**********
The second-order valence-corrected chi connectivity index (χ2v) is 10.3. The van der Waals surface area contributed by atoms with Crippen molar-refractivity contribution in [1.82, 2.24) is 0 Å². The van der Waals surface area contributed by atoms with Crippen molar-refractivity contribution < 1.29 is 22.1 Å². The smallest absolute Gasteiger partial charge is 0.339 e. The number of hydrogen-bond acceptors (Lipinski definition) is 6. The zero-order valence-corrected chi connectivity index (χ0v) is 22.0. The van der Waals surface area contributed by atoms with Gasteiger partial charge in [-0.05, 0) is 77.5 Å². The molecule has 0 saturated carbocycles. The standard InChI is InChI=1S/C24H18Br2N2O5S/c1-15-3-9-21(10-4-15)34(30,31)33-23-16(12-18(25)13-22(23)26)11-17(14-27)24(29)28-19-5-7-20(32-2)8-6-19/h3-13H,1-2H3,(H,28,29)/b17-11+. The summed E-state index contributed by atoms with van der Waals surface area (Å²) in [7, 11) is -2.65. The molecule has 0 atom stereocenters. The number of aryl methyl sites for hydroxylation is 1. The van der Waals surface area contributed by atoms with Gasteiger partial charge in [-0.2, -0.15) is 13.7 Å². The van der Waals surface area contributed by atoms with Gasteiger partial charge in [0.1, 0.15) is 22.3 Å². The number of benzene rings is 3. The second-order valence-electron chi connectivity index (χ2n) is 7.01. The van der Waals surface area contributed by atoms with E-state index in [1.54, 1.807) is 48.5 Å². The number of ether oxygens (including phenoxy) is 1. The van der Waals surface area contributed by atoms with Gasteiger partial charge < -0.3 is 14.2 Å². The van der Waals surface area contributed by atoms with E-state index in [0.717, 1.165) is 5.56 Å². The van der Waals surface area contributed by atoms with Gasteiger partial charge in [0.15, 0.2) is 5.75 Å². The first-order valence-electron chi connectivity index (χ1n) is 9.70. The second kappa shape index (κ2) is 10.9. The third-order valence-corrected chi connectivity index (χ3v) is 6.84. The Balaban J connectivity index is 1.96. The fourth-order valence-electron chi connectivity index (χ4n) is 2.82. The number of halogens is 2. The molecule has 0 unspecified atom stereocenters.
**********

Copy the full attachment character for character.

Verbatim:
The second-order valence-corrected chi connectivity index (χ2v) is 10.3. The van der Waals surface area contributed by atoms with Crippen molar-refractivity contribution in [1.82, 2.24) is 0 Å². The van der Waals surface area contributed by atoms with Crippen molar-refractivity contribution < 1.29 is 22.1 Å². The smallest absolute Gasteiger partial charge is 0.339 e. The number of hydrogen-bond acceptors (Lipinski definition) is 6. The zero-order valence-corrected chi connectivity index (χ0v) is 22.0. The van der Waals surface area contributed by atoms with Gasteiger partial charge in [-0.05, 0) is 77.5 Å². The molecule has 0 saturated carbocycles. The standard InChI is InChI=1S/C24H18Br2N2O5S/c1-15-3-9-21(10-4-15)34(30,31)33-23-16(12-18(25)13-22(23)26)11-17(14-27)24(29)28-19-5-7-20(32-2)8-6-19/h3-13H,1-2H3,(H,28,29)/b17-11+. The summed E-state index contributed by atoms with van der Waals surface area (Å²) in [7, 11) is -2.65. The molecule has 0 atom stereocenters. The number of aryl methyl sites for hydroxylation is 1. The van der Waals surface area contributed by atoms with Gasteiger partial charge in [-0.2, -0.15) is 13.7 Å². The van der Waals surface area contributed by atoms with Gasteiger partial charge in [0.1, 0.15) is 22.3 Å². The number of benzene rings is 3. The second-order valence-electron chi connectivity index (χ2n) is 7.01. The van der Waals surface area contributed by atoms with E-state index in [1.54, 1.807) is 48.5 Å². The number of ether oxygens (including phenoxy) is 1. The van der Waals surface area contributed by atoms with Gasteiger partial charge < -0.3 is 14.2 Å². The van der Waals surface area contributed by atoms with E-state index in [0.717, 1.165) is 5.56 Å². The van der Waals surface area contributed by atoms with Gasteiger partial charge in [0.15, 0.2) is 5.75 Å². The first-order valence-electron chi connectivity index (χ1n) is 9.70. The second kappa shape index (κ2) is 10.9. The third-order valence-corrected chi connectivity index (χ3v) is 6.84. The Balaban J connectivity index is 1.96. The fourth-order valence-electron chi connectivity index (χ4n) is 2.82. The number of halogens is 2. The molecule has 0 unspecified atom stereocenters.